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AZ prices severe asthma drug Fasenra below competition

The discounted drug will cost $38,000 in the first year


The US FDA has approved AstraZeneca’s interleukin-5 inhibitor Fasenra for severe asthma, setting up a fight in the market with rival drugs from GlaxoSmithKline and Teva.

It’s the first approval for Fasenra (benralizumab), as well as the first for AZ’s emerging portfolio of respiratory biologic drugs, and the company says it is taking the marketing battle to its competitors by pricing the drug at a discount to GSK’s Nucala (mepolizumab) and Teva’s Cinqair/Cinqaero (reslizumab) - also IL-5 inhibitors.

Fasenra will be priced at $38,000 in the first year, dropping to $28,000-$33,000 in subsequent years as a maintenance therapy, which it maintains is a discount to all other biologics used in severe asthma, according to Reuters.

AZ is also emphasising the drug’s maintenance dosing frequency of every eight weeks, whereas Nucala and Cinqair require monthly doses. Like Nucala it is administered by subcutaneous injections while Cinqaero requires an intravenous infusion. The drug is also on the brink of EU approval having picked up a CHMP positive opinion late last week.

The FDA approval is based on the SIROCCO, CALIMA and ZONDA, trials  which showed that benralizumab could curb asthma exacerbations by up to 51% and improved lung function (as measured by forced expiratory volume) within four weeks of starting treatment. In the trials, 75% of patients on the drug reduced their use of oral corticosteroids - which are linked to potentially serious side effects if used chronically - and 52% were able to do away with them altogether.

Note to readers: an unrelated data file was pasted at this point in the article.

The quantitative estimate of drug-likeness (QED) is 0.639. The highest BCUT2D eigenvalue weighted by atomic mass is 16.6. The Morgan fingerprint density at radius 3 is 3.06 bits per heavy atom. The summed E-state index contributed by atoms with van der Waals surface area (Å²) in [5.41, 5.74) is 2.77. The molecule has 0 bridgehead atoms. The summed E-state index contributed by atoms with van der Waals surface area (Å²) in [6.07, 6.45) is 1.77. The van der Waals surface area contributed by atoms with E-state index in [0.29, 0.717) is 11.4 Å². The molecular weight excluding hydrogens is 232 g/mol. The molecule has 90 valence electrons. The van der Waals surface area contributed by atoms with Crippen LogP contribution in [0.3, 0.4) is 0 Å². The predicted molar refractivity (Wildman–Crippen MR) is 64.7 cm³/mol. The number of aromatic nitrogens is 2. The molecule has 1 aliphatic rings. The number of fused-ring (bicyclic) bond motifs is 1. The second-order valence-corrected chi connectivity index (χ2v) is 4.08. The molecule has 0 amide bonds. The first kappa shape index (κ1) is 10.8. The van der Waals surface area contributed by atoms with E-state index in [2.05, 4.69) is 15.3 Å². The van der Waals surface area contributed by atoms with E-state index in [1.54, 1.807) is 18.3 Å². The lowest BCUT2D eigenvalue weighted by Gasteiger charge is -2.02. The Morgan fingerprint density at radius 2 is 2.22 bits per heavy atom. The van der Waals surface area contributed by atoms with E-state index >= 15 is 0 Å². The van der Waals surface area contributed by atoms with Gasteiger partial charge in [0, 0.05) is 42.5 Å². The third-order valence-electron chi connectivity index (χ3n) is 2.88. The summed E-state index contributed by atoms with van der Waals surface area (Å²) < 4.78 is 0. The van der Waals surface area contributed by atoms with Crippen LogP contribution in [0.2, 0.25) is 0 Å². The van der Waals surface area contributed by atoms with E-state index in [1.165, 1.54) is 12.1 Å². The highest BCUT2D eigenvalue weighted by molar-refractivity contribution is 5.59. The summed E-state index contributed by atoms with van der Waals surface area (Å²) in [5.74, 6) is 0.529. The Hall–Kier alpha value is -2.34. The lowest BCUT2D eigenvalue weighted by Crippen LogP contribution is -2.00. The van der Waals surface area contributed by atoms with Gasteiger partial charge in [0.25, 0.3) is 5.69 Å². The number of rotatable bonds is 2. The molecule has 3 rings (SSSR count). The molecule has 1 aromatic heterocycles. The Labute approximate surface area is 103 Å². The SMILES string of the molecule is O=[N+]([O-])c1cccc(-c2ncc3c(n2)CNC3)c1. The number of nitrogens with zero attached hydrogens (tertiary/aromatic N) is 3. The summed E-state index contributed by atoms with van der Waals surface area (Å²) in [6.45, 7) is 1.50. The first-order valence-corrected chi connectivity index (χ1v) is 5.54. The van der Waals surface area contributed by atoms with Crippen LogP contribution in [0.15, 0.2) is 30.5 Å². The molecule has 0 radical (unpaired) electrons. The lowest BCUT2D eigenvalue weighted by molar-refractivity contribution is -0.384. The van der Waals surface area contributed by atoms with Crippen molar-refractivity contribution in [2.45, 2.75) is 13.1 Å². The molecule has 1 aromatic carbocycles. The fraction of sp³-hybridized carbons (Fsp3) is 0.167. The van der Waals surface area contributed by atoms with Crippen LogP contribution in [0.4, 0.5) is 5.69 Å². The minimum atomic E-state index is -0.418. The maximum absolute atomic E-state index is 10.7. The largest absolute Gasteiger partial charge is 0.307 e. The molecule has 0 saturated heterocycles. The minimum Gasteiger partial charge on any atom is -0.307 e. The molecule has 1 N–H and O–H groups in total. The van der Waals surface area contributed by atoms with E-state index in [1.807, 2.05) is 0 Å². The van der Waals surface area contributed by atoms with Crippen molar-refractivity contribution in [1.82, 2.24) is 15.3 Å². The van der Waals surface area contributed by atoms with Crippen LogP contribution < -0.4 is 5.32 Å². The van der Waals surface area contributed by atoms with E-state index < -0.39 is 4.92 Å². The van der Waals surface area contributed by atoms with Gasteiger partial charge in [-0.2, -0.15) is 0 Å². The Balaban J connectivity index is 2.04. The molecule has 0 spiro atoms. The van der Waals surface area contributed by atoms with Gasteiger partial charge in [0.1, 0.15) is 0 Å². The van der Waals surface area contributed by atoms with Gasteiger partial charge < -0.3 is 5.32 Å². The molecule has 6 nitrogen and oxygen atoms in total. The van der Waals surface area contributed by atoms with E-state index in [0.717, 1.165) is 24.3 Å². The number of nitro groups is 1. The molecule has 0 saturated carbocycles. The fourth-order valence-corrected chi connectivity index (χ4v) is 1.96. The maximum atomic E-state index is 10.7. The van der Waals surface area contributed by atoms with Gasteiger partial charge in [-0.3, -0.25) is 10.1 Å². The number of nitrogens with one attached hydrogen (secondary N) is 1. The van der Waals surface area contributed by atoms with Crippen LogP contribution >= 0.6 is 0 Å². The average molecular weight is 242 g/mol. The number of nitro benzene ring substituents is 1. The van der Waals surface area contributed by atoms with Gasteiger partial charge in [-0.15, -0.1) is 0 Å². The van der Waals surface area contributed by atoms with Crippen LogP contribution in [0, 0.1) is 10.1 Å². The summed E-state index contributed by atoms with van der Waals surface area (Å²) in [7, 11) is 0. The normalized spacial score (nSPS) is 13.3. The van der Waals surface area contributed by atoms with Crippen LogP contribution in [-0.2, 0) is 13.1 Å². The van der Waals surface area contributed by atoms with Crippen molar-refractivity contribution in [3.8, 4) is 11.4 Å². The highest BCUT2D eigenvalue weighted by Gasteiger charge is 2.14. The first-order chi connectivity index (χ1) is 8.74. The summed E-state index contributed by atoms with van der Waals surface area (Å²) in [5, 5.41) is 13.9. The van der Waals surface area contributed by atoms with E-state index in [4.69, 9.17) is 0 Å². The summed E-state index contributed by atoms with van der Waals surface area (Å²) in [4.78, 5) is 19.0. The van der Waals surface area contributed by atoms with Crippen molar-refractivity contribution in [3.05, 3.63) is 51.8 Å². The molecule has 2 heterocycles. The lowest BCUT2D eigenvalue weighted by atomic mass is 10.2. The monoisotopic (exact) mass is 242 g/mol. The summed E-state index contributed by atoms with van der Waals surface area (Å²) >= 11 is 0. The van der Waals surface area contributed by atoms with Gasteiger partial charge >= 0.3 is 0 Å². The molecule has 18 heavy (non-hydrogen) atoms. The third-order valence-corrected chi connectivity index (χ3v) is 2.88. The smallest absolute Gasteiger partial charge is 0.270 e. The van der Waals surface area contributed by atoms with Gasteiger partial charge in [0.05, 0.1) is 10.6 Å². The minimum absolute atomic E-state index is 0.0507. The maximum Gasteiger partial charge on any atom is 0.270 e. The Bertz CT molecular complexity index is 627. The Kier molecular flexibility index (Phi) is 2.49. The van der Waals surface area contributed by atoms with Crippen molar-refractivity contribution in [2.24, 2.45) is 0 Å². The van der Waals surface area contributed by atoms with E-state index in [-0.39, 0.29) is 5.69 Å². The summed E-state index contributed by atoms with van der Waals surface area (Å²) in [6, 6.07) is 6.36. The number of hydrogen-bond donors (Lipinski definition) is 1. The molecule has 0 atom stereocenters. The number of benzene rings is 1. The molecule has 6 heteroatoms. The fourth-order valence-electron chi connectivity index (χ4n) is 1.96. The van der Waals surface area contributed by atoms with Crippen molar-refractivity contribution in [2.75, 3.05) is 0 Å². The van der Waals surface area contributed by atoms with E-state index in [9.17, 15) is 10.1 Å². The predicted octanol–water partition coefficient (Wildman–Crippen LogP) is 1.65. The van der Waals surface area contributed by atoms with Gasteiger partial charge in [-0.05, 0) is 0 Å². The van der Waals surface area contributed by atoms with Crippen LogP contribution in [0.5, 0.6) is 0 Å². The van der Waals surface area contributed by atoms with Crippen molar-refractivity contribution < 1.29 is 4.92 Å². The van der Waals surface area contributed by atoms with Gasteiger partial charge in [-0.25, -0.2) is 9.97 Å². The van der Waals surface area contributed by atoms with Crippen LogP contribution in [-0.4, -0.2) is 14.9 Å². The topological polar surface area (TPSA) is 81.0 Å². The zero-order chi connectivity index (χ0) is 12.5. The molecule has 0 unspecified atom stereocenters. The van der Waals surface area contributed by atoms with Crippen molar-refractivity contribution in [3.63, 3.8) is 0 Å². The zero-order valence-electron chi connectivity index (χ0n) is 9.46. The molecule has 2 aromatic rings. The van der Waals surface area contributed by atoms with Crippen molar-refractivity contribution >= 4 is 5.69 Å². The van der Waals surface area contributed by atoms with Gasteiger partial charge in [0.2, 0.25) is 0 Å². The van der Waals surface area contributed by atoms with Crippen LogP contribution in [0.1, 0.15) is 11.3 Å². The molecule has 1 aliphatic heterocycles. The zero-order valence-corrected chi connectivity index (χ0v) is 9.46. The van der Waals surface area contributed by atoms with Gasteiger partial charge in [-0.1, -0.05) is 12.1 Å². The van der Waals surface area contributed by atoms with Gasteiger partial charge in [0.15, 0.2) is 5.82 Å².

The US regulator has approved the drug as an add-on treatment for severe eosinophilic asthma in patients over 12. The eosinophilic form is seen in about half of all severe asthma patients and is associated with worse symptoms, decreased lung function and a higher risk of breakthrough asthma attacks.

“Fasenra is the only respiratory biologic that provides direct, rapid and near-complete depletion of eosinophils within 24 hours,” said AZ in a statement.

Along with Nucala and Cinqair, severe asthma patients can also be treated with Novartis’ older drug Xolair (omalizumab), although that is indicated for allergic asthma and doesn’t specifically address eosinophilic inflammation.

Fasenra is one of a trio of respiratory biologics that AZ has developed to try to re-inject some growth in its respiratory franchise, which has been hit by patent expirations and pricing pressure. Prospects for IL-13 inhibitor tralokinumab look rocky after two failed late-stage trials, elevating the importance of Fasenra in those plans.

AZ also has an Amgen-partnered thymic stromal lymphopoietin (TSLP) targeting antibody - tezepelumab - in phase III testing for severe asthma after reporting strong phase II data in uncontrolled patients earlier this year.

Article by
Phil Taylor

15th November 2017

From: Sales



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